These seminar courses provide the opportunity for in-depth study of a particular work, artist, subject, period, or issue. Courses offered under this heading may reflect the current research interests of the instructor or treat a controversial theme in the field of art history and criticism. Active student research and classroom participation are expected. Enrollment is limited and preference will be given to majors. The letters following 129 in the course number designate the particular area of art history or theory concerned. Students may take courses with the same number but of different content more than once for credit, with consent of the instructor and/or the program adviser. May be taken three times for credit. Prerequisites: VIS 112 or two upper-division courses in art history.

VIS 129A. Seminar in Premodern Art History (4)

A seminar on an advanced topic of special interest in ancient or medieval art. Prerequisites: VIS 112 or two upper-division courses in art history (VIS 113AN–129F).

VIS 129C. Seminar in Modern Art History (4)

A seminar on an advanced topic of special interest in modern or contemporary art. Prerequisites: VIS 112 or two upper-division courses in art history (VIS 113AN–129F).

VIS 129D. Seminar in Art History of the Americas (4)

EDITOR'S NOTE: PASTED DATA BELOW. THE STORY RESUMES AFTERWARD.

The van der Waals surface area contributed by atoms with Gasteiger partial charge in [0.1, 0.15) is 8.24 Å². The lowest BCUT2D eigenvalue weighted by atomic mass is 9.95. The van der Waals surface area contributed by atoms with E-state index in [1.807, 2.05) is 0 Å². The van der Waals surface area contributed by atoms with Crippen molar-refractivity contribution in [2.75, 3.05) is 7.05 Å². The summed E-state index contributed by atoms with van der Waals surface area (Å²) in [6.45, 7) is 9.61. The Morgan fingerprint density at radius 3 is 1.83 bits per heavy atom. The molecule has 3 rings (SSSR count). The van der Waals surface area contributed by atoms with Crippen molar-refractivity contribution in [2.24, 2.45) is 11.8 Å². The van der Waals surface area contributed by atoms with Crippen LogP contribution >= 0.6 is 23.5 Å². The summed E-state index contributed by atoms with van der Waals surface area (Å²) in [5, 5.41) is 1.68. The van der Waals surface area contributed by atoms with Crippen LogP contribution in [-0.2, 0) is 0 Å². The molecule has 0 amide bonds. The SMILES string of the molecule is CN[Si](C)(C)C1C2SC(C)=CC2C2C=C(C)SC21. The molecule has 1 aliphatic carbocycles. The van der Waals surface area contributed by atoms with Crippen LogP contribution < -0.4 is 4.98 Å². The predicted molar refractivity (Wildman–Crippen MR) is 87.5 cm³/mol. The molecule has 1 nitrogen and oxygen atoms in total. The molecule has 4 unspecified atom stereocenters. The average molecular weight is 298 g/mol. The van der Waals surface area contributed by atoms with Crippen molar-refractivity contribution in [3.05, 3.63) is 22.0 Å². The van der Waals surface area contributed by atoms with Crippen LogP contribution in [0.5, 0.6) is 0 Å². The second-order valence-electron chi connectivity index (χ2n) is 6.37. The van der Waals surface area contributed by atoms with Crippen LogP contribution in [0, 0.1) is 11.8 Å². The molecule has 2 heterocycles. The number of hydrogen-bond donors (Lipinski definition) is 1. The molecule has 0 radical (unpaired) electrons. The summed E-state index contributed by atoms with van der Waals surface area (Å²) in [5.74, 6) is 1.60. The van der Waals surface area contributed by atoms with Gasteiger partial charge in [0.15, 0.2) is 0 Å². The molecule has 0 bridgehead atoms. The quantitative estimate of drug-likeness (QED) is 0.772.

A seminar on an advanced topic of special interest in the Ancient Americas to Africa and the Pacific Islands. Prerequisites: VIS 112 or two upper-division courses in art history (VIS 113AN–129F).

VIS 129E. Seminar in Art History of Asia (4)

A seminar on an advanced topic of special interest in India, China, and Japan. Prerequisites: VIS 112 or two upper-division courses in art history (VIS 113AN–129F).

VIS 129F. Seminar in Art Theory and Criticism (4)

A seminar on an advanced topic of special interest in art theory, art criticism, or the history of literature on art. Prerequisites: VIS 112 or two upper-division courses in art history (VIS 113AN–129F).

VIS 129G. Art History Honors Seminar (4)

This research seminar, centered on a series of critical, thematic, theoretical, and/or historical issues that cut across subdisciplinary specializations, provides outstanding advanced students with the opportunity to undertake graduate-level research. The first part of a two-part sequence completed by Art History Honors Directed Group Study (VIS 129H). Prerequisites: consent of instructor or art history faculty adviser, department stamp required. Note: The Art History Honors Seminar and the attached Art History Honors Directed Group Study counts as one course toward the fulfillment of the Group III requirement.

VIS 129H. Art History Honors Directed Group Study (4)

The second part of the honors program sequence, this course provides a forum for students engaged in research and writing to develop their ideas with the help of a faculty adviser and in conjunction with similarly engaged students. Prerequisites: consent of instructor or art history faculty adviser, department stamp required.